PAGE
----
Home > enterprise, entrepreneurship, strategy, Uncategorized > Cycle of Change – Prochaska and Diclemente – and Enterprise

Cycle of Change – Prochaska and Diclemente – and Enterprise


  • When we are encouraging individuals to become more enterprising we are encouraging them to consider the merits of changing.
  • To consider replacing one pattern of attitudes and behaviours with another.
  • So if we are going to succeed in helping people to change in this way what can we learn from other professions and professionals who have been working overtly on changing behaviour for years?

This was one of the questions that we set out to explore when we asked Vicky Sinclair from the substance misuse unit in Leeds Prison to work with a group of enterprise professionals in Leeds as part of the Sharing the Success Capacity Building programme. Vicky shared with us the Cycle of Change model developed in 1982 by Prochaska and Diclemente – which seems to have tons of relevance to enterprise professionals.

The cycle of change has 6 phases:

Cycle of Change - Prochaska and Diclemente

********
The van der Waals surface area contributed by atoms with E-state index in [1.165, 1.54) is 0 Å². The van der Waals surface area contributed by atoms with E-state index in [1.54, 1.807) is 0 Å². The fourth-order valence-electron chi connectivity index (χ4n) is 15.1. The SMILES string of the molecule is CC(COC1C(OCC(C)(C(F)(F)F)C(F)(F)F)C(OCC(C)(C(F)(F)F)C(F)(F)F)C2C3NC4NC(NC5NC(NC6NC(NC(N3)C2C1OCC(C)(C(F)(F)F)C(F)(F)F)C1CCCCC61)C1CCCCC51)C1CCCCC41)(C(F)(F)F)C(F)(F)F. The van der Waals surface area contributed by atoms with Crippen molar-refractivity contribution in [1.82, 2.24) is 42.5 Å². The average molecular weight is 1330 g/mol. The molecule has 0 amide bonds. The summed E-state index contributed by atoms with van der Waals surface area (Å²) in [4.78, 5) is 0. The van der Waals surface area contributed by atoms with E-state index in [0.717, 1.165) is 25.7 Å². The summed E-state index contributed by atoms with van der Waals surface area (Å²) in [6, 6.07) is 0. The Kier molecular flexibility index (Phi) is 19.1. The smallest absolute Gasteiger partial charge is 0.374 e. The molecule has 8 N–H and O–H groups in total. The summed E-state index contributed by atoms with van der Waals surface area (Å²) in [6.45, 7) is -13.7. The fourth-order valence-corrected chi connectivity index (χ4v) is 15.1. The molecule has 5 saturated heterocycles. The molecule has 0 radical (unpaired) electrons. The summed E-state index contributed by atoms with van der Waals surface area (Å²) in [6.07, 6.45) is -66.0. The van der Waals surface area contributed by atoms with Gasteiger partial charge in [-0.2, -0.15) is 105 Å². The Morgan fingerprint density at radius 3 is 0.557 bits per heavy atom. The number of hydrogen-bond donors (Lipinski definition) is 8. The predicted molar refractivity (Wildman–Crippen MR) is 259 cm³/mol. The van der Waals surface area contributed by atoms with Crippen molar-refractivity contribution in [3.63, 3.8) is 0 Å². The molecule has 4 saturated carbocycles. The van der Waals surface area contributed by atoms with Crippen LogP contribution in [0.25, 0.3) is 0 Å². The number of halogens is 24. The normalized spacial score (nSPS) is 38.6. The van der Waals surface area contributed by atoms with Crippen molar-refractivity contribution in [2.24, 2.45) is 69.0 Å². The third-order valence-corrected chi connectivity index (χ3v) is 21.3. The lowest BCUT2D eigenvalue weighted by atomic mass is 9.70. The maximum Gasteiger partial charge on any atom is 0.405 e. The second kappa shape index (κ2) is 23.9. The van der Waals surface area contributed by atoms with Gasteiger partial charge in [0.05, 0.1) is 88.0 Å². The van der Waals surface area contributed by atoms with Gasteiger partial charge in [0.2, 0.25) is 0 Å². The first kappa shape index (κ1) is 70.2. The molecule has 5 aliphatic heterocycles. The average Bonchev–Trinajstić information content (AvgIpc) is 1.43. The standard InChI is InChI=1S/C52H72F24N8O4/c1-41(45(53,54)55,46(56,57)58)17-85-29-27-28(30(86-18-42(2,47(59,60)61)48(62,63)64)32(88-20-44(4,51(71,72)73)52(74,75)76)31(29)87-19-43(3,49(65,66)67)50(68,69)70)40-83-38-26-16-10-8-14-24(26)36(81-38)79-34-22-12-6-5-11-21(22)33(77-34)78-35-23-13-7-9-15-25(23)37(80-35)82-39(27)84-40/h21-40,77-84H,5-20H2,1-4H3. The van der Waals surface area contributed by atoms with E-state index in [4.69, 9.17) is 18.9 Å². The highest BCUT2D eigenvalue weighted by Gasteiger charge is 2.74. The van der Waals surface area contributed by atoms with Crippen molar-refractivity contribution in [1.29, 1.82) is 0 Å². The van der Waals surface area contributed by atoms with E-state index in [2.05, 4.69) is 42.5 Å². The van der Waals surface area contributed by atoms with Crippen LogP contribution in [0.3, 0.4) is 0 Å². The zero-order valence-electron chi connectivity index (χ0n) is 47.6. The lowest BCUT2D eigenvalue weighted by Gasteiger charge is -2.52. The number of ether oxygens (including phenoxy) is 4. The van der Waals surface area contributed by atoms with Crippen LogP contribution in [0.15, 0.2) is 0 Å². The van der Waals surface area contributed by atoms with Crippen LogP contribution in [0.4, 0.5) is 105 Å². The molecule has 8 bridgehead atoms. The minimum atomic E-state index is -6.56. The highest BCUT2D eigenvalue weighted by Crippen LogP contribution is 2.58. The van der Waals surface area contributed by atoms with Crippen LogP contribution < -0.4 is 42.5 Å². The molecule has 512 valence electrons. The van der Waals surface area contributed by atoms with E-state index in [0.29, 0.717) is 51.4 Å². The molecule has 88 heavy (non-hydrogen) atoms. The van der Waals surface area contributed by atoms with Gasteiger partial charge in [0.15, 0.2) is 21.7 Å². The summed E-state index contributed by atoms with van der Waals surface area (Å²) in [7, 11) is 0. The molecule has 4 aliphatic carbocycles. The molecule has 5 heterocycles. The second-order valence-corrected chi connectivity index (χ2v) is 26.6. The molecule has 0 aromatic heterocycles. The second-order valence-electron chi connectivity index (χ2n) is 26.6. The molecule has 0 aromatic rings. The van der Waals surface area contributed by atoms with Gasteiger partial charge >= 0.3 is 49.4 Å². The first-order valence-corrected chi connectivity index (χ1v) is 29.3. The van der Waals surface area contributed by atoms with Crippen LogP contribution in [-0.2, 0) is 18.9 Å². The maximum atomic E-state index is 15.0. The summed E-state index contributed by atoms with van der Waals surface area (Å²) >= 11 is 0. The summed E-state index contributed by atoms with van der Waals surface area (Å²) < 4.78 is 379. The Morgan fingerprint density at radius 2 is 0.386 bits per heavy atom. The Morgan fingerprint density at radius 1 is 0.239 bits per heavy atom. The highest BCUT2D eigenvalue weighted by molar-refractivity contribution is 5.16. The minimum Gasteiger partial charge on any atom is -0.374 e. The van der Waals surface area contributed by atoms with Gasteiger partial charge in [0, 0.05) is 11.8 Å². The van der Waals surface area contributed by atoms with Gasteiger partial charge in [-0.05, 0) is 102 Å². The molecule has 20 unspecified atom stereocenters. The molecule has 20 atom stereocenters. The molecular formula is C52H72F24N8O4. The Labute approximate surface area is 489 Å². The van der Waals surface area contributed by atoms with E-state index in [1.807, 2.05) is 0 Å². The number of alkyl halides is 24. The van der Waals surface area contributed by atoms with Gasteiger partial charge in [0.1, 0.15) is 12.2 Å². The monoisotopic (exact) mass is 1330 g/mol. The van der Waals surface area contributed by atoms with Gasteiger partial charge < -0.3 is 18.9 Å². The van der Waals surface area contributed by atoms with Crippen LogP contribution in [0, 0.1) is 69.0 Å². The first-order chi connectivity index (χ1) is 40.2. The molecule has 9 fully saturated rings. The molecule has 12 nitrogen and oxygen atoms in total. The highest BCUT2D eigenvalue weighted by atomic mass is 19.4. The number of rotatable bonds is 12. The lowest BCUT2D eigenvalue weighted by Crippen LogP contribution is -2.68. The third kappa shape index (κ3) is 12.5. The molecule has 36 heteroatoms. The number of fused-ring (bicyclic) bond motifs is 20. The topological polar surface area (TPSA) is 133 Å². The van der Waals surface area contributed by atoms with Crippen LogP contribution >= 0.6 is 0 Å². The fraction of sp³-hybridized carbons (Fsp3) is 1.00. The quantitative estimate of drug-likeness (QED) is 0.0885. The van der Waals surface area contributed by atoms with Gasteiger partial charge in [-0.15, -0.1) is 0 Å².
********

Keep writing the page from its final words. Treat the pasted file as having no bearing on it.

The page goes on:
1. In ‘pre-contemplation’, the person does not see any problem in their current behaviours and has not considered there might be some better alternatives.
  2. In ‘contemplation’ the person is ambivalent – they are in two minds about what they want to do – should they stay with their existing behaviours and attitudes or should they try changing to something new?
  3. In ‘preparation’, the person is taking steps to change usually in the next month or so.
  4. In ‘action’, they have made the change and living the new set of behaviours is an all-consuming activity.
  5. In ‘maintenance’, the change has been integrated into the person’s life – they are now more ‘enterprising’.
  6. Relapse is a full return to the old behaviour. This is not inevitable – but is likely – and should not be seen as failure. Often people will Relapse several times before they finally succeed in making a (more or less) permanent to a new set of behaviours.